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3 Tips for Qualifying Home Improvement Leads Without Losing Sales

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Home Improvement

3 Tips for Qualifying Home Improvement Leads Without Losing Sales

How contractors can disengage from the prospects least likely to buy from them

By Drew Barto March 30, 2023
How to qualify home improvement leads
Photo: gustavofrazao | stock.adobe.com

Some home improvement industry advisors will say every lead is a potential sale, but that’s simply not true for most replacement contractors.

While it’s not an exact science and will vary from one company to the next, I’d encourage you to assess your chances of selling to prospects by using a “rule of thirds."

One-third of your leads are likely to buy from you with little to medium sales effort. Repeats, referrals, and others who already know and trust you fall into this category. You won’t sell them all, but you’ll close the majority of them.

Another third of your leads are difficult to sell for a number of reasons—competition, budget, product preference, etc.—but there is a chance. Your sales team earns every penny of their commissions on leads like these.

And the final third of your leads are “dead” before your consultant ever engages with them. In other words, they’re never going to buy from you because they’re not a fit for what you offer. If you can find ways to qualify, or disengage from, this group of leads before wasting a salesperson's time, your company can spend its collective energy on converting more of the difficult-to-sell prospects.

Here are some tips on how to qualify leads before scheduling appointments with bad prospects:


1. Dig Deeper to Find the True Scope of the Project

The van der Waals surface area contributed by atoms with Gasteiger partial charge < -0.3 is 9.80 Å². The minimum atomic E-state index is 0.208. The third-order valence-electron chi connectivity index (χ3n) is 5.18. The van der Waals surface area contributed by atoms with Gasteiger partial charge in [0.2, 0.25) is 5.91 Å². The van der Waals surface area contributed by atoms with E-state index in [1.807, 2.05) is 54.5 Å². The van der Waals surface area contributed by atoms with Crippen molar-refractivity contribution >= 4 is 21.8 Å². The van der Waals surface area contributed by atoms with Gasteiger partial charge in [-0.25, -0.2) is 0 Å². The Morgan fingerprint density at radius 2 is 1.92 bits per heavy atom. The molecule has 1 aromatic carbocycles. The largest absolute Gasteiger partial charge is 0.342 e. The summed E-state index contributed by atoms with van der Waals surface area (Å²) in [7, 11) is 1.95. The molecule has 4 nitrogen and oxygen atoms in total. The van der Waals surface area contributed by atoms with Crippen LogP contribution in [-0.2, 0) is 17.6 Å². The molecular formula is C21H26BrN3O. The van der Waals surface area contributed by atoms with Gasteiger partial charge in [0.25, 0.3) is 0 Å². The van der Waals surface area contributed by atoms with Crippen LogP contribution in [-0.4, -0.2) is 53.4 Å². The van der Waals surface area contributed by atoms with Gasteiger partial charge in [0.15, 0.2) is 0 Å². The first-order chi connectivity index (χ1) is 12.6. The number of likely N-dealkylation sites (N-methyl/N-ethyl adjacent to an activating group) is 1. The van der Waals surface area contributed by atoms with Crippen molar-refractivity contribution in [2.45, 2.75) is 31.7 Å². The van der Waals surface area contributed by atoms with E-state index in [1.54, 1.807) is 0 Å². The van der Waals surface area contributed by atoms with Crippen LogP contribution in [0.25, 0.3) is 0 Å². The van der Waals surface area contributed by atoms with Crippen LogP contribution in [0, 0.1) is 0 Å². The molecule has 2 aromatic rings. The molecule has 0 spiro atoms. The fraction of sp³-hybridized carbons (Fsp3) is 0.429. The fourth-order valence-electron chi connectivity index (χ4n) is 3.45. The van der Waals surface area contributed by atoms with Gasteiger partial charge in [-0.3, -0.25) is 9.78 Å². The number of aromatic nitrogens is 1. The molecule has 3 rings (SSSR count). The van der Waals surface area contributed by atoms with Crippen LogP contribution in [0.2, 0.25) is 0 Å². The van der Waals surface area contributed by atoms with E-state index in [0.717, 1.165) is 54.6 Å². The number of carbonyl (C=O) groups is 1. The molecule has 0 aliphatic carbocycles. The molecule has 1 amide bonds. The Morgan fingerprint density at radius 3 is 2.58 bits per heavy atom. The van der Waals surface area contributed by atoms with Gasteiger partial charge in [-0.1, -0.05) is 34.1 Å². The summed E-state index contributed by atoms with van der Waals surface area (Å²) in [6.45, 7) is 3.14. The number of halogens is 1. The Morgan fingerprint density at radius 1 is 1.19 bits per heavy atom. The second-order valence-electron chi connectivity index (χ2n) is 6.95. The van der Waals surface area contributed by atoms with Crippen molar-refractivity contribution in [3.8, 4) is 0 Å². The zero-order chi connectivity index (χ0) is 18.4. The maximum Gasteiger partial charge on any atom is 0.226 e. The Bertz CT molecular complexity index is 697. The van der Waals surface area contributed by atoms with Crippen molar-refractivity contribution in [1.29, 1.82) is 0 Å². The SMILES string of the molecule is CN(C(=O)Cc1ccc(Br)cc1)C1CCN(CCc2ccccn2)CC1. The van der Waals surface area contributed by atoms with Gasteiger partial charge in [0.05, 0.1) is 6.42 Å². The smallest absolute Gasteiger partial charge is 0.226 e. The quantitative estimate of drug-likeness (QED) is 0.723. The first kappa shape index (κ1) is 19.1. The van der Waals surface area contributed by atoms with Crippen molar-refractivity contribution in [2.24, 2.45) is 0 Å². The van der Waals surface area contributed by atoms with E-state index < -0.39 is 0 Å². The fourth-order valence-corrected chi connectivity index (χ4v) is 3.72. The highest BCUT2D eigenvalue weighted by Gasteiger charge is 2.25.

It’s not enough to ask one or two questions about a prospect’s project before moving on to something else. You can’t assume that the average homeowner understands your home improvement lingo.

I’ve sent sales consultants out on appointments with people who told our appointment setters that they wanted to have eight windows replaced, but when the consultant showed up they learned it was only eight pieces of glass that the homeowner wanted to have replaced. And we didn’t offer glass replacement.

We could have done a better job of assessing the project with a couple of follow-up questions. Instead, we wasted a valuable sales appointment slot—worth thousands of dollars—on a project that wasn’t a fit for our company.

...you know the types of difficult customers who suck all of the life—and profit—out of your business.


2. Ask Prospects if They’ve Received Other Home Improvement Quotes

Sometimes your company is the first a prospect has called. But they may also be calling you because they’ve had a bad experience with another contractor. Asking a potential lead if they’ve already received other quotes often opens them up to tell you about what they liked or disliked about others.

A common complaint you’ll hear from a prospect is that they’ve received a number of quotes and the price is way too high for them. They may reveal the prices they’ve been given or at least identify which of your competitors they’ve seen.

If you offer premium products at a high price point in your market, and the customer is complaining about the prices of your low-cost competitors, politely let them know you won’t be a fit for them because your value and prices are even higher. They’ll appreciate you not wasting their time. And your sales team will appreciate you not sending them on a lead with little to no chance of closing it.


3. Disengage with Know-It-All Customers

You know your business better than anyone else does. And you know the types of difficult customers who suck all of the life—and profit—out of your business. Their negativity is contagious, so get rid of them before they infect your entire team.

While replacement contractors must adapt to new customer demands, you’re not required to engage with individuals who think they know more about your products, processes, and prices than you do. The customers who aren’t willing to give you even a little of their time to answer important questions about their project aren’t worth any of your sales team’s time.

Let these types of customers know that you won’t be a fit for them. Be direct and tell them that your company isn’t willing to cut corners on processes that have been proven to yield satisfied customers.


This isn’t an exhaustive list of reasons to disengage with prospects, but hopefully, it offers a starting point for you to begin to identify and dismiss the types of leads who aren’t worth your team’s time and energy.


written by

Drew Barto

Drew Barto is director of home improvement for Pro Remodeler. He most recently served as the Director of Marketing at Energy Swing Windows in Pittsburgh. Contact him at dbarto@sgcmail.com or 412-607-7820.

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